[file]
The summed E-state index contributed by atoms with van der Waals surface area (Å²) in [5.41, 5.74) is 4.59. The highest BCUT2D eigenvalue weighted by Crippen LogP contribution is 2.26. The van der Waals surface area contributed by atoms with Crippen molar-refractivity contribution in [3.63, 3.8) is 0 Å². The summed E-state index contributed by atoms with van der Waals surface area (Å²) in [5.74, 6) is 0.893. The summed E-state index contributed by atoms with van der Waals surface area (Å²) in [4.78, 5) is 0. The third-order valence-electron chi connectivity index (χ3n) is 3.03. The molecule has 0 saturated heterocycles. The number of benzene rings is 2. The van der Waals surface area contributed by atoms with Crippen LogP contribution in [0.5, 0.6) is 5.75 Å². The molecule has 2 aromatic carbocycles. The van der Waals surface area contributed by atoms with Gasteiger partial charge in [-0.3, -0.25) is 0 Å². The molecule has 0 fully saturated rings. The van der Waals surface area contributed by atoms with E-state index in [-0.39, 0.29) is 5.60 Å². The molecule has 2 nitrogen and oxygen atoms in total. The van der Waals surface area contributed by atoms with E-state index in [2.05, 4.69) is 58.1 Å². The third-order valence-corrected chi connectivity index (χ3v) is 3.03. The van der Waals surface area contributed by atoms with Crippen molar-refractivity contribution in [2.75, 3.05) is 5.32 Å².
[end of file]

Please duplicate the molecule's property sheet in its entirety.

The summed E-state index contributed by atoms with van der Waals surface area (Å²) in [5.41, 5.74) is 4.59. The highest BCUT2D eigenvalue weighted by Crippen LogP contribution is 2.26. The van der Waals surface area contributed by atoms with Crippen molar-refractivity contribution in [3.63, 3.8) is 0 Å². The summed E-state index contributed by atoms with van der Waals surface area (Å²) in [5.74, 6) is 0.893. The summed E-state index contributed by atoms with van der Waals surface area (Å²) in [4.78, 5) is 0. The third-order valence-electron chi connectivity index (χ3n) is 3.03. The molecule has 0 saturated heterocycles. The number of benzene rings is 2. The van der Waals surface area contributed by atoms with Crippen LogP contribution in [0.5, 0.6) is 5.75 Å². The molecule has 2 aromatic carbocycles. The van der Waals surface area contributed by atoms with Gasteiger partial charge in [-0.3, -0.25) is 0 Å². The molecule has 0 fully saturated rings. The van der Waals surface area contributed by atoms with E-state index in [-0.39, 0.29) is 5.60 Å². The molecule has 2 nitrogen and oxygen atoms in total. The van der Waals surface area contributed by atoms with E-state index in [2.05, 4.69) is 58.1 Å². The third-order valence-corrected chi connectivity index (χ3v) is 3.03. The van der Waals surface area contributed by atoms with Crippen molar-refractivity contribution in [2.75, 3.05) is 5.32 Å².